Guidance on DCAA Labor Interviews and Floor Checks
By: Curt Smith, Manager, Government Contractor Services Group
When your cognizant federal audit agency shows up at your facility with a list of employees that the auditors intend to interview that day, is that a floor check? Most contractors would say yes. If, however, you are a contractor for the Department of Defense (“DoD”), your audit agency is the Defense Contract Audit Agency (“DCAA”), and DCAA has refined its guidance such that the answer could be “yes” or “no” depending on the nature of the procedures conducted. Per the DCAA audit program for Major Contractor Labor Floor Checks or Interviews, the objectives of labor interviews are to evaluate the accuracy of contractor employee labor hour charges to contracts, indirect accounts, or other cost objectives while the purpose of floor checks is to verify the existence of employees and evaluate the timekeeping internal controls. The following is a review of the procedures for labor interviews and floor checks to determine the basic differences, and why DCAA may perform one versus the other.
Employee interviews are part of the audit of incurred labor cost and are one of DCAA’s mandatory annual audit requirements (“MAARs”). The DCAA Contract Audit Manual (“CAM”) stipulates that employee interviews must be conducted on a current basis and as close to the date of incurrence as possible when employees can better remember reasons for specific labor charges and sufficient evidential matter is more readily available.
Prior to conducting the interviews, auditors must assess risk by becoming familiar with the contractor’s organization, labor charging policies and procedures, current contract mix and employees per location. If, for example, a contractor performs fixed price and cost type contracts at the same location using the same employees, the risk of labor mischarging is much higher due to the incentive to charge cost type contracts for fixed price work. Auditors must also coordinate with government representatives such as the contracting officer’s technical representative (“COTR”) to avoid duplicative effort and with the contractor to set the ground rules for the interviews.
Auditors must also evaluate the adequacy of labor charging internal controls. The evaluation must include automated (IT) and manual processes used for recording labor costs. Inadequate controls increase the risk of labor mischarging and auditors will adjust the scope of employee interviews (the number of interviews and type of questions asked) accordingly.
In terms of risk, certain conditions such as the following, are more susceptible to labor mischarging and/or fraud than others:
As noted above, when the contractor is performing both fixed price and cost type contracts, especially using the same employees, is conducive to labor mischarging due to the incentive to charge costs associated with fixed price contracts to cost type contracts to maximize profits on fixed price work while recouping all costs.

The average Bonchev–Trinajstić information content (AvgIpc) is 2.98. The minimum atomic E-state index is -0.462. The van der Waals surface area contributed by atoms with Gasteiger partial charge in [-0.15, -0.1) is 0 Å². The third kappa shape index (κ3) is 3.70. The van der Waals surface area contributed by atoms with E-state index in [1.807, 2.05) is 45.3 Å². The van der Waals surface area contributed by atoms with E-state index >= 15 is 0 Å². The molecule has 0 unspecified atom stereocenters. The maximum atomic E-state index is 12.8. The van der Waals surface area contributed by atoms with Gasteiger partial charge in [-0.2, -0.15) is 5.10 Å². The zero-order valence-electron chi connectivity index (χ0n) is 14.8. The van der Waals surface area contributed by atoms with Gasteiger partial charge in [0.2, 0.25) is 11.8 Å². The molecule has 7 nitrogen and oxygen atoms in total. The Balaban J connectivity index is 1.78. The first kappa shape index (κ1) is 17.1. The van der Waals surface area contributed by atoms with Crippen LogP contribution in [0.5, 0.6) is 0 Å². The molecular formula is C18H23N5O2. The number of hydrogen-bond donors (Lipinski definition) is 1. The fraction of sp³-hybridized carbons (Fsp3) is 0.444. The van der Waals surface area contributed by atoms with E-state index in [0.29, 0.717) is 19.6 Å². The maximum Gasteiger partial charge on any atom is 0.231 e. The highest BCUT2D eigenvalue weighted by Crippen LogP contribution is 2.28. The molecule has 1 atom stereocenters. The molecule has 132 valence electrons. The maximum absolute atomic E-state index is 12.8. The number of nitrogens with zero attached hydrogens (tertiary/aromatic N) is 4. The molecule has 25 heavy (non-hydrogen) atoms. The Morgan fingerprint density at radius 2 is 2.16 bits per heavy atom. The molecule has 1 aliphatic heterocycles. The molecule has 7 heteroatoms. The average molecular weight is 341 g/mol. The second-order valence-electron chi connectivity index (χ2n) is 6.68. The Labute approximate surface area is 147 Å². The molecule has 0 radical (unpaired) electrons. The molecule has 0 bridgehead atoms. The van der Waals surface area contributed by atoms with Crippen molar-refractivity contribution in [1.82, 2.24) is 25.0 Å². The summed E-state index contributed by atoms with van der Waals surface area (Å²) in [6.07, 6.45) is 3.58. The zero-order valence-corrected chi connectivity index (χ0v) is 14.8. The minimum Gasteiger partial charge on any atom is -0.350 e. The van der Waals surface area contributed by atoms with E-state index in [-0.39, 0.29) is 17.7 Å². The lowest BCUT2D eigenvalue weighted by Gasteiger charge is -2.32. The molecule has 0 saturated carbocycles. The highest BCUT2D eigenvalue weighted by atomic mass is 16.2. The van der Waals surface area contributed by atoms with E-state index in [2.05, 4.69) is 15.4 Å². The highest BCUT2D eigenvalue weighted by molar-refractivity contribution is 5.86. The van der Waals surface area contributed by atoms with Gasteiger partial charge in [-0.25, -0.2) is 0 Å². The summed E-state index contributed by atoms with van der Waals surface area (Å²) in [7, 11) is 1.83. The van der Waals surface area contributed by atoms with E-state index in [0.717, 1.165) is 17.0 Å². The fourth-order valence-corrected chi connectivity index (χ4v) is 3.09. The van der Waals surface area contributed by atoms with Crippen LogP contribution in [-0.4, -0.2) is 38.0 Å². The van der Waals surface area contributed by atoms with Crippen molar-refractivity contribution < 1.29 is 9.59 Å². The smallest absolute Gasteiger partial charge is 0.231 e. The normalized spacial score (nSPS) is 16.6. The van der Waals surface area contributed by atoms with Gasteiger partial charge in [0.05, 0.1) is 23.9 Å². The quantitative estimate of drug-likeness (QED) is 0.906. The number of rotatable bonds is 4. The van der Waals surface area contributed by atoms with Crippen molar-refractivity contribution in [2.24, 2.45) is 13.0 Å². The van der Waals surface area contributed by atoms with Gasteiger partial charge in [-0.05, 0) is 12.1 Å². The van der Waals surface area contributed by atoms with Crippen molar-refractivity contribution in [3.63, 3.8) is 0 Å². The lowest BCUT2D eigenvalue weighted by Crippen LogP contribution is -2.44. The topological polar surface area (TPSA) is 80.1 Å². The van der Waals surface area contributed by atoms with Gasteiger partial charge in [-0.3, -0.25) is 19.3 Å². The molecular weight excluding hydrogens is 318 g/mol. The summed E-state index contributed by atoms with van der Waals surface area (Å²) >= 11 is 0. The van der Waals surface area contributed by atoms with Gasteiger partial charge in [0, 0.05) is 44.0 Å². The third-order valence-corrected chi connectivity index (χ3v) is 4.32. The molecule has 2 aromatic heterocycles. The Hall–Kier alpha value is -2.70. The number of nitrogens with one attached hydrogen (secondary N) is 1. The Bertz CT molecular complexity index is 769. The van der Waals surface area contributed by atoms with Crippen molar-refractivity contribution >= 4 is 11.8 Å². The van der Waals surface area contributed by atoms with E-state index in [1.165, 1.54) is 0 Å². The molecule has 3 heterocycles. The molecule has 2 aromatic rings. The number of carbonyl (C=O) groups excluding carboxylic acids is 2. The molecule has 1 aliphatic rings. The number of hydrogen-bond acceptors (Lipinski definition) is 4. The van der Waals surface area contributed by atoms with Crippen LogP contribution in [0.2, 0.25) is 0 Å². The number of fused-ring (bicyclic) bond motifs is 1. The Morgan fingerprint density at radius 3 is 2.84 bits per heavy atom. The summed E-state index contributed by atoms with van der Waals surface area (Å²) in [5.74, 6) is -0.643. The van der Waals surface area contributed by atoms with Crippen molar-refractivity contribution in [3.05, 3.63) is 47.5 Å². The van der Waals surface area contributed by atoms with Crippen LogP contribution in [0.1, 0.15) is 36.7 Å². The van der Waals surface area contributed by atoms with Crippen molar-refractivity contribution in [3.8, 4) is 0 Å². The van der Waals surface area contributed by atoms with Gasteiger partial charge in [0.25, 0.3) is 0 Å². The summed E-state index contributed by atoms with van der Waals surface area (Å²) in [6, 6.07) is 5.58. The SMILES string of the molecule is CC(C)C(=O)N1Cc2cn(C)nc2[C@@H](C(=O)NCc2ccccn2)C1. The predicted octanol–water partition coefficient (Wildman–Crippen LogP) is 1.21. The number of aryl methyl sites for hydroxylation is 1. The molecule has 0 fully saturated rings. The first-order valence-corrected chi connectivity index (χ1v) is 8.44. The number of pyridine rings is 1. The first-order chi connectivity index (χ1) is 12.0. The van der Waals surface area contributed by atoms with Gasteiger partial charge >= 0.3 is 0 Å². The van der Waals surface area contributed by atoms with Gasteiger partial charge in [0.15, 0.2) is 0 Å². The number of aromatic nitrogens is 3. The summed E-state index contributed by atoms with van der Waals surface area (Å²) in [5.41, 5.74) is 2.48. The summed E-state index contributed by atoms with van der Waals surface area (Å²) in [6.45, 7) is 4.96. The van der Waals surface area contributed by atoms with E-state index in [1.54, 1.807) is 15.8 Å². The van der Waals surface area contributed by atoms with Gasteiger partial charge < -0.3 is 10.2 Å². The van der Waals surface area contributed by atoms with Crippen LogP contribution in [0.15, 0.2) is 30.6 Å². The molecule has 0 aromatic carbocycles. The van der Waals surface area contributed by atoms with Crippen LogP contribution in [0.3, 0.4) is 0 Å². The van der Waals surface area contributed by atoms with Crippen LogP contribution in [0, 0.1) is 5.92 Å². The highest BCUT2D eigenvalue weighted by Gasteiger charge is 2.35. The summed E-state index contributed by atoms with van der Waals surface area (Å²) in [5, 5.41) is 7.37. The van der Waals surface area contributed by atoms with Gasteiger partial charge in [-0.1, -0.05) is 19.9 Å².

Contractors who have overrun or are approaching contract ceiling or funding limits may consider moving costs from those contracts to those under ceilings or funding limits. Given that labor is the highest cost of many contracts, contractors may choose to transfer labor costs. Auditors may detect such behavior through unusual or numerous adjusting journal entries transferring labor from one job to another.
Significant Increases to Direct or Indirect Labor General Ledger (“GL”) Accounts
If a contract is close to being overrun, rather than transfer labor between contracts, a contractor may choose to charge direct labor costs to indirect labor accounts such as overhead, G&A, or B&P labor, thus distributing direct costs for a specific contract to multiple contracts.
Certain contract provisions restrict charging labor in specific instances. One of these may be overtime. If contract terms do not allow charging for overtime, the contractor may still do so either intentionally or unintentionally.
Labor Accounting by Funding
Contractors may choose to charge labor to contracts where funding is available rather than to the contract for which the labor was performed. Contractors may do so while awaiting funding, intending to transfer the labor to the appropriate contract once the funding modification is received.
Another situation where such labor charging might occur, is in the case of related or similar cost-type and fixed-price procurements. When contracts are very similar, contractors may consider them more or less the same contract and charge labor where funding is currently available.
In some cases, significant labor costs are incurred at offsite or restricted locations where cognizant auditors do not generally have access. Contractors may choose to charge labor from other contracts to contracts performed at these sites believing that the likelihood of audit is low. In these situations, auditors will consider requesting assist audits for offsite locations and the assistance of cleared auditors for secure or restricted locations.